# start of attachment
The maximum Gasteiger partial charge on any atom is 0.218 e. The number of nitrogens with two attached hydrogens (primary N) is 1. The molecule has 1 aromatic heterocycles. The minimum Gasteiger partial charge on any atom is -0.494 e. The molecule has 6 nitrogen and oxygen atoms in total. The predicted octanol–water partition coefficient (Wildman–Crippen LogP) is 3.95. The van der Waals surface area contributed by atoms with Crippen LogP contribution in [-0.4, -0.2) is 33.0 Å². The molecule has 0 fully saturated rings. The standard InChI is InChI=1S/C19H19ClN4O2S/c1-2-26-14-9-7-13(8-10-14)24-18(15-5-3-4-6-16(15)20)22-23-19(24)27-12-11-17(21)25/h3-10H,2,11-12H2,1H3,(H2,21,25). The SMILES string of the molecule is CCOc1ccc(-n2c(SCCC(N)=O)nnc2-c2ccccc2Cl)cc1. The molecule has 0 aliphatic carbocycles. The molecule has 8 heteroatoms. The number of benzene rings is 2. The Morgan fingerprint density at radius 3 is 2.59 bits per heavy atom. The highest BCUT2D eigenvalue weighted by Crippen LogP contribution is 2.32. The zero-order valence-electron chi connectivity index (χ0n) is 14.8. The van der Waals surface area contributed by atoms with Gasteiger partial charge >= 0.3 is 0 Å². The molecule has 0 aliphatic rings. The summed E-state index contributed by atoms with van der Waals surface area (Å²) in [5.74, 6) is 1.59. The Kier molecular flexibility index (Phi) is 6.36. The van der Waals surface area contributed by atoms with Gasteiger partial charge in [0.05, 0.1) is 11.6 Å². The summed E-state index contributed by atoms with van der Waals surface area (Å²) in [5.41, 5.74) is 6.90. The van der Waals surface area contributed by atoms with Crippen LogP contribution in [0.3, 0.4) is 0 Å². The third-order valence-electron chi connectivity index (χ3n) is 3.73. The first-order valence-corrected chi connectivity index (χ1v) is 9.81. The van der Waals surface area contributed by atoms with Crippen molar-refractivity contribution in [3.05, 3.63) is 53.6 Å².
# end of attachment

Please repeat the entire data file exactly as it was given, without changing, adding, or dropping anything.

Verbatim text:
The maximum Gasteiger partial charge on any atom is 0.218 e. The number of nitrogens with two attached hydrogens (primary N) is 1. The molecule has 1 aromatic heterocycles. The minimum Gasteiger partial charge on any atom is -0.494 e. The molecule has 6 nitrogen and oxygen atoms in total. The predicted octanol–water partition coefficient (Wildman–Crippen LogP) is 3.95. The van der Waals surface area contributed by atoms with Crippen LogP contribution in [-0.4, -0.2) is 33.0 Å². The molecule has 0 fully saturated rings. The standard InChI is InChI=1S/C19H19ClN4O2S/c1-2-26-14-9-7-13(8-10-14)24-18(15-5-3-4-6-16(15)20)22-23-19(24)27-12-11-17(21)25/h3-10H,2,11-12H2,1H3,(H2,21,25). The SMILES string of the molecule is CCOc1ccc(-n2c(SCCC(N)=O)nnc2-c2ccccc2Cl)cc1. The molecule has 0 aliphatic carbocycles. The molecule has 8 heteroatoms. The number of benzene rings is 2. The Morgan fingerprint density at radius 3 is 2.59 bits per heavy atom. The highest BCUT2D eigenvalue weighted by Crippen LogP contribution is 2.32. The zero-order valence-electron chi connectivity index (χ0n) is 14.8. The van der Waals surface area contributed by atoms with Gasteiger partial charge >= 0.3 is 0 Å². The molecule has 0 aliphatic rings. The summed E-state index contributed by atoms with van der Waals surface area (Å²) in [5.74, 6) is 1.59. The Kier molecular flexibility index (Phi) is 6.36. The van der Waals surface area contributed by atoms with Gasteiger partial charge in [0.05, 0.1) is 11.6 Å². The summed E-state index contributed by atoms with van der Waals surface area (Å²) in [5.41, 5.74) is 6.90. The van der Waals surface area contributed by atoms with Crippen LogP contribution in [0.3, 0.4) is 0 Å². The third-order valence-electron chi connectivity index (χ3n) is 3.73. The first-order valence-corrected chi connectivity index (χ1v) is 9.81. The van der Waals surface area contributed by atoms with Crippen molar-refractivity contribution in [3.05, 3.63) is 53.6 Å².